• Ads by Google:
     




    Get email alerts Celiac.com E-Newsletter

    Ads by Google:



       Get email alertsCeliac.com E-Newsletter

  • Announcements

    • admin

      Frequently Asked Questions About Celiac Disease   09/30/2015

      This Celiac.com FAQ on celiac disease will guide you to all of the basic information you will need to know about the disease, its diagnosis, testing methods, a gluten-free diet, etc.   Subscribe to FREE Celiac.com email alerts   What are the major symptoms of celiac disease? Celiac Disease Symptoms What testing is available for celiac disease? - list blood tests, endo with biopsy, genetic test and enterolab (not diagnostic) Celiac Disease Screening Interpretation of Celiac Disease Blood Test Results Can I be tested even though I am eating gluten free? How long must gluten be taken for the serological tests to be meaningful? The Gluten-Free Diet 101 - A Beginner's Guide to Going Gluten-Free Is celiac inherited? Should my children be tested? Ten Facts About Celiac Disease Genetic Testing Is there a link between celiac and other autoimmune diseases? Celiac Disease Research: Associated Diseases and Disorders Is there a list of gluten foods to avoid? Unsafe Gluten-Free Food List (Unsafe Ingredients) Is there a list of gluten free foods? Safe Gluten-Free Food List (Safe Ingredients) Gluten-Free Alcoholic Beverages Distilled Spirits (Grain Alcohols) and Vinegar: Are they Gluten-Free? Where does gluten hide? Additional Things to Beware of to Maintain a 100% Gluten-Free Diet What if my doctor won't listen to me? An Open Letter to Skeptical Health Care Practitioners Gluten-Free recipes: Gluten-Free Recipes Where can I buy gluten-free stuff? Support this site by shopping at The Celiac.com Store.

Cheez Whiz Not Gluten Free?
0

16 posts in this topic

I'm in Canada right now visiting my family..I was calling some companies making sure about different foods that mom has here in the house..I was informed by Kraft that Cheese Whiz is NOT gluten free. I read on this website it was.....is there a difference between U.S. and Canada or what?

0

Share this post


Link to post
Share on other sites
Ads by Google:
Ads by Google:


The answer is not a simple one.

Kraft has an excellent policy regarding gluten, but it can be confusing for folks new to the game.

Kraft's gluten disclosure policy is the same in every country where they do business. If an ingredient is derived from a gluten grain, the gluten grain will be named on the package label, either in the ingredient list, or in a "contains" statement (in practice, usually both).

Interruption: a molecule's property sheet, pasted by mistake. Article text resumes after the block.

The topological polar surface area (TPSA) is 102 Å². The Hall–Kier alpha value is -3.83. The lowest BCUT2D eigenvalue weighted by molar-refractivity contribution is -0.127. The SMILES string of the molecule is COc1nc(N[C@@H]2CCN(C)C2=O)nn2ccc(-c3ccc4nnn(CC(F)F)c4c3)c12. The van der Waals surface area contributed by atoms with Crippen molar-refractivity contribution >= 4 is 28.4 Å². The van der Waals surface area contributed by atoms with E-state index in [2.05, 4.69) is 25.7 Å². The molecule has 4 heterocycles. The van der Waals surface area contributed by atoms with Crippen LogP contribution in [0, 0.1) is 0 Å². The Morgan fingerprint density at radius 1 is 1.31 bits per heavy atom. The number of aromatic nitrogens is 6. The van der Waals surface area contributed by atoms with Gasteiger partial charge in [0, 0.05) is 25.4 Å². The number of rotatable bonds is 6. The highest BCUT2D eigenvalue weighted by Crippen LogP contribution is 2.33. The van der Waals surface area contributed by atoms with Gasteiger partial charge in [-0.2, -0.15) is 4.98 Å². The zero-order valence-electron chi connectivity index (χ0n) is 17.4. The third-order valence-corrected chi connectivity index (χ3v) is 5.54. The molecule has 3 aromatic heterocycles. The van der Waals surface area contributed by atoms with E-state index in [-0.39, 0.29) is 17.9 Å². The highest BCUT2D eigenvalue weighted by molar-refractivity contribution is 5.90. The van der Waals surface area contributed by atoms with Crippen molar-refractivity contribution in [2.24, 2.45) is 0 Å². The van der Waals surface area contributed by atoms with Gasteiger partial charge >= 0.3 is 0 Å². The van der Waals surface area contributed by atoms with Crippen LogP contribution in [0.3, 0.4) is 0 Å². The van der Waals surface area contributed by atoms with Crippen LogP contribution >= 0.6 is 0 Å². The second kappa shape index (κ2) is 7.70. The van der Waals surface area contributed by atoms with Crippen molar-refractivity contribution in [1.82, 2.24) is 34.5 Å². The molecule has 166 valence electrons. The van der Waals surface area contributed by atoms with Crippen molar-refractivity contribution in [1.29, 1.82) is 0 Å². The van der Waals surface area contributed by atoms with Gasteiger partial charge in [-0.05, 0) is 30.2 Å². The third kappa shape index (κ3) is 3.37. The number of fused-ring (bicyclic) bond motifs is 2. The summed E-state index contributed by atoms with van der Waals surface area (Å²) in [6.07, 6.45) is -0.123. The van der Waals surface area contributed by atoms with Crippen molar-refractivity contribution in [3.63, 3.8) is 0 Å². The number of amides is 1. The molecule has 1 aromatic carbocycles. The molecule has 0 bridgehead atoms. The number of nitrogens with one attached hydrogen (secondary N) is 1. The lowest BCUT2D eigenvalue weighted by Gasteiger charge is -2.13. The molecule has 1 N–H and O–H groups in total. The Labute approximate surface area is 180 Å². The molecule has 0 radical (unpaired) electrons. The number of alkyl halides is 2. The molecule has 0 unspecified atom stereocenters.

If you call their customer service line, they will NEVER say that a product is gluten-free. This is because products change, and they can not be sure that the ingredient information in their CURRENT files matches the product you actually have, even if the UPC (bar code) is the same.

They WILL tell you to read the label on the package that you have. The ingredient list there will accurately reflect the product in that container. If any gluten-grain derived ingredient is present, the grain will be clearly disclosed.

That is as good as it gets with mainstream manufacturers. Kraft is on our side.

So, read the label on your mom's Cheez Whiz jar. It will have the answer.

1

Share this post


Link to post
Share on other sites

I'm in Canada right now visiting my family..I was calling some companies making sure about different foods that mom has here in the house..I was informed by Kraft that Cheese Whiz is NOT gluten free. I read on this website it was.....is there a difference between U.S. and Canada or what?

Krista, many products vary from county to country....even US and Canada, for instance, Campbell's products are very different in both countries.

1

Share this post


Link to post
Share on other sites

To add to this now..I called them about something from my grandmothers house the other day...regarding a jello chocolate pudding snack. I wasn't sure about what one ingredient was and i wanted to be sure so i called them and the guy on the phone told me it contained stuff derived from gluten.....even though nothing was clearly listed..so i was confused....Later on that day I called them again about something else unexpectedly and the woman on the line told me the same thing you have...they will clearly list. But when i told her about what the guy told me about the jello she didn't know why he'd say it contains it and to not eat it if it's not clearly listed. I wonder if it was the same guy who told me that about cheese whiz? It's only causing me confusion..should i eat the cheese whiz and pudding snacks or not? uugh

0

Share this post


Link to post
Share on other sites